At first, I wasn’t sure how to respond, as a mixture of randomized white guy guilt and distance from the subject at hand made it feel a little awkward. But the more I read the more I felt something needed to be said and a balance redressed.
First off: I’m not a black American woman; I’m a white guy from the north of England. I can’t speak about racism or sexism in the US, or anywhere else for that matter, as I have no personal experience of it. At no point in time will I attempt to play those issues down or belittle the struggle experienced by people to deal with those issues on a daily basis. That’s not my bag, and that’s not why I’m here.
In fact, I agree with Sierra on the material points of her rant: There’s a part of me that cringes slightly when I hear a 25-year-old white guy from Oxford add ‘gurl’ to every sentence as he flicks an non-existent weave out of his face. It annoys the hell out of me and I’m not here to defend his choices in such affectations. I’m here to remind Sierra that, however keenly you feel your struggle, your cause is in no way helped by belittling that of others.
Towards the end of her piece, Sierra says: ‘The difference is that the black women… cannot hide their blackness and womanhood to protect themselves the way that you can hide your homosexuality.’
That is simply untrue.
The idea that it’s not so bad for me because I can hide the fact that I’m gay is offensive. The point, on both counts, is that we shouldn’t have to: The Pride movements (both Black Pride and Gay Pride) exist because the idea isn’t to be like everyone else, it’s to be who we are, without fear of discrimination.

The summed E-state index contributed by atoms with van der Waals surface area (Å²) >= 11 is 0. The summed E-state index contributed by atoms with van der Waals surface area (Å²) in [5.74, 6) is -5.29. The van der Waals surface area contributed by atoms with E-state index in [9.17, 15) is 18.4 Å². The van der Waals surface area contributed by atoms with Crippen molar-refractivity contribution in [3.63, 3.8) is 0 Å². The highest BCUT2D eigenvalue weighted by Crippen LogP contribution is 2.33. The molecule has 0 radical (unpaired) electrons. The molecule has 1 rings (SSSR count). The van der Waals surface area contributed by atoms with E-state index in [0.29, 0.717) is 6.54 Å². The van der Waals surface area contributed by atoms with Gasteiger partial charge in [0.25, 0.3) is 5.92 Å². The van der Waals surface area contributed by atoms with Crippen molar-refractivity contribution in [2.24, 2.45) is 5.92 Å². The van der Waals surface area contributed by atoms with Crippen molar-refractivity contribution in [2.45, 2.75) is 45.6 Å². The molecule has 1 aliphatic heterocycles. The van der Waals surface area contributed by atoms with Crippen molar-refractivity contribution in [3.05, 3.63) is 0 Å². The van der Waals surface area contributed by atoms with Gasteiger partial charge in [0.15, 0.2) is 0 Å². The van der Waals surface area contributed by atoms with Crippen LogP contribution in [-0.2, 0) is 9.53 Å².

The gay struggle exists. Homophobia is still an issue in every country in the Western world (not to mention all those other countries where homosexuality is punishable by death or torture) and change is a slow process. Don’t get me wrong – sexism and racism are huge issues, too. Probably bigger issues than homophobia in most places, but, I can’t speak about that, as I honestly don’t know; I haven’t lived it.
This is not an attempt to start a game of ‘whose life sucks more?’ because that’s not helpful and there are no prizes awarded for having to wade through deeper shit than everyone else.
However keenly you feel your struggle, your cause is in no way helped by belittling that of others.
Instead of railing at one another, I’d suggest that the struggles faced by both gay men and black women could help to unite us in a spirit of mutual empathy and support. Maybe that’s just me being idealistic. Either way, I won’t tell you how to avoid discrimination as a black woman, and you don’t tell me how to avoid it as a gay man.
Check your privilege and your disadvantage. Work to strengthen the people around you.